How to Find Meaning and Purpose in Your Work
There’s an old joke in which a naive actress asks her director, “What’s my motivation in this scene?” The director snaps back, “Payday on Friday!” While salary is an important motivator and contributing factor of job satisfaction, meaning and purpose may be just as powerful, if not more. When your job has intrinsic meaning and purpose, you’ll experience greater motivation, productivity and fulfilment, as well as feel better about the day to day grind. The good news is that finding purpose in your work is an attainable goal, no matter what you do for a living.
Purpose and meaning should be a two-way street between employee and employer. Employers who invest in their workforce to enhance their sense of purpose will experience lower turnover and greater productivity.
As an employee, there are several things you can do to find purpose in your work, and that’s true whether you’re the newest intern or the owner of the company. Here’s how.
Focus on who you help
When you’re a surgeon or a fire fighter, it’s easy to draw a clear line between the tasks you perform and the people it benefits, but in fact, every job helps someone. A quality control worker is helping to keep people safe. A scientist is furthering human knowledge. A call centre operator is responding to concerns and solving problems.
Focusing on the beneficiary of your work, no matter how many layers removed he or she may be, is an excellent way to remember why you do what you do. That connection to real people is what gives your work purpose, no matter how unglamorous the tasks themselves may be.
Invest in workplace relationships
Your work connects you to other people in a more immediate sense as well. By fostering relationships with those around you, you’ll build a deeper sense of connection with your work. On a basic level, spending the day with people whose company you enjoy makes the work more enjoyable. On a deeper level, those warm relationships serve to build your connection to the company and instil purpose into the work. Having a best friend at work is closely linked to engagement, with social relationships being critical for happiness.
Look for opportunities to deepen those relationships by giving back where you can. If there’s a junior member of staff looking for a mentor, consider taking on that role. If you’re the junior, seek out a mentoring relationship of your own. The give and take inherent in these roles helps both parties, as humans find purpose in acts of service.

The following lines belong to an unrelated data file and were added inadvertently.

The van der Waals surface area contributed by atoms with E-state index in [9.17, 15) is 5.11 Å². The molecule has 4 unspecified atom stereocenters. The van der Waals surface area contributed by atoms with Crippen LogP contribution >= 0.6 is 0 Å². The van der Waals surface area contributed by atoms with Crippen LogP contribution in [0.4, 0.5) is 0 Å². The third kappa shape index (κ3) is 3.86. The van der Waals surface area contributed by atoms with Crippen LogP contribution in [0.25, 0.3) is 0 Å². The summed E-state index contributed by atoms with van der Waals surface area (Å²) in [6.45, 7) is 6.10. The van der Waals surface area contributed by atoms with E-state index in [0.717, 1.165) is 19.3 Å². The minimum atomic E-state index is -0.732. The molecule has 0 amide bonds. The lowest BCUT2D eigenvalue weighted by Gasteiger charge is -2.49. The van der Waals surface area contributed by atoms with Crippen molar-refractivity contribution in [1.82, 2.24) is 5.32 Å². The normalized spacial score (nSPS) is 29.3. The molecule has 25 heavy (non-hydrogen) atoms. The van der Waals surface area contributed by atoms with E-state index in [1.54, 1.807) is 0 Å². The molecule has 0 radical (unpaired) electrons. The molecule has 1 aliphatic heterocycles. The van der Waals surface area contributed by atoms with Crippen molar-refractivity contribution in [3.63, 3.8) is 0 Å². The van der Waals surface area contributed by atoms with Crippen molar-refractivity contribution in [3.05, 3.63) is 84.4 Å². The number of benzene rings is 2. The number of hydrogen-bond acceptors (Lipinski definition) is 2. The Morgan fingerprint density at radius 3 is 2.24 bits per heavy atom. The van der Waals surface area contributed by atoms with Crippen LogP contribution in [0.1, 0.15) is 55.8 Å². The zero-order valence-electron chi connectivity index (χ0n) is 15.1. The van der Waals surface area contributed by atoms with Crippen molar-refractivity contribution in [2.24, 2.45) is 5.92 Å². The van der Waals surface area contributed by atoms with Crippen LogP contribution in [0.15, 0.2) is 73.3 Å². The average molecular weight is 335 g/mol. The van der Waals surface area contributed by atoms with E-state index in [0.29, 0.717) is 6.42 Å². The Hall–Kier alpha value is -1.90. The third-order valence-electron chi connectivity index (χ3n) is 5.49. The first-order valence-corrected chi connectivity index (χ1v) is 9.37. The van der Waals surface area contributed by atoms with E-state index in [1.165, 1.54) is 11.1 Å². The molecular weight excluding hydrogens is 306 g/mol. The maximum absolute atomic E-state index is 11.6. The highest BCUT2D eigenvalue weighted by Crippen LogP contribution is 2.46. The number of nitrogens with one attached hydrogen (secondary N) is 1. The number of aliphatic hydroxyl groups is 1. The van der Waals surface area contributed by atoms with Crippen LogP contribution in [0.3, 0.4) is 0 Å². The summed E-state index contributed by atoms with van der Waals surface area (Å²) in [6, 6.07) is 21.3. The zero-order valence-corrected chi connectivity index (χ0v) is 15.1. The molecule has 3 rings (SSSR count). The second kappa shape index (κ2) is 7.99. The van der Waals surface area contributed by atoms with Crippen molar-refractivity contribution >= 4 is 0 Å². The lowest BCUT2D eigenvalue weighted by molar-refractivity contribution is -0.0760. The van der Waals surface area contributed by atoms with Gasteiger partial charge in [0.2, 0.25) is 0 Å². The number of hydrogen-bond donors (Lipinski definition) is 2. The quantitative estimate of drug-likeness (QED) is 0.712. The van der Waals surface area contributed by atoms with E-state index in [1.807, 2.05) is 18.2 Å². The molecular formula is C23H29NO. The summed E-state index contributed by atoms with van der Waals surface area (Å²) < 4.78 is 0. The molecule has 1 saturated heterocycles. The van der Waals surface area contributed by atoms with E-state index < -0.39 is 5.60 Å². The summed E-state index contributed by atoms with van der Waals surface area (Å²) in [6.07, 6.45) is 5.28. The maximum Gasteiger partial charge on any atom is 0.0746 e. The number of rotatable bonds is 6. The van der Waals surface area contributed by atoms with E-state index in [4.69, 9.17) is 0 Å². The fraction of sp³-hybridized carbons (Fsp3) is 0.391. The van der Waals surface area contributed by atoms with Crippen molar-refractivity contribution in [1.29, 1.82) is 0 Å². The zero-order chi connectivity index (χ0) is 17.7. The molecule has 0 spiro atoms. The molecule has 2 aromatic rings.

Don’t lose sight of your goals
The people you help and the people you connect with aren’t the only ones who give your work purpose. You can build a sense of purpose by looking at your own goals and remembering why you work.
Some of that, of course, will be the practical consideration of having a salary. Look beyond the pay day aspect, however, and zero in on how this job furthers your overall career goals. Are you learning a new skill, or building a network of people that will help you find the next opportunity? Perhaps your job is keeping a roof over your head while you pursue further studies, or keeping a roof over your children’s heads so that they can do the same. If you can see it as part of a greater life plan, it will have more meaning for you.
Do the best job you can
The pursuit of excellence is integral to enhancing our sense of purpose. In one study from the Ross School of Business, researchers found that hospital janitors derived job satisfaction from what they termed ‘job crafting’. They harnessed their natural talents and interests to add value to the tasks they were assigned, and those who went that extra step found greater happiness in their work. Treat your work as a craft and take pride in the great work you do, even when it goes unnoticed by others. You know your worth.
Purpose isn’t magic – it’s something we must consciously pursue and create. With the right approach, almost any job can be meaningful.
This article was written by Tanya Ashworth-Keppel on behalf of the Australian Institute of Business. All opinions are that of the writer and do not necessarily reflect the opinion of AIB. The following sources were used to compile this article: Fast Company, New York Times, Harvard Business Review, and the Michigan Ross School of Business.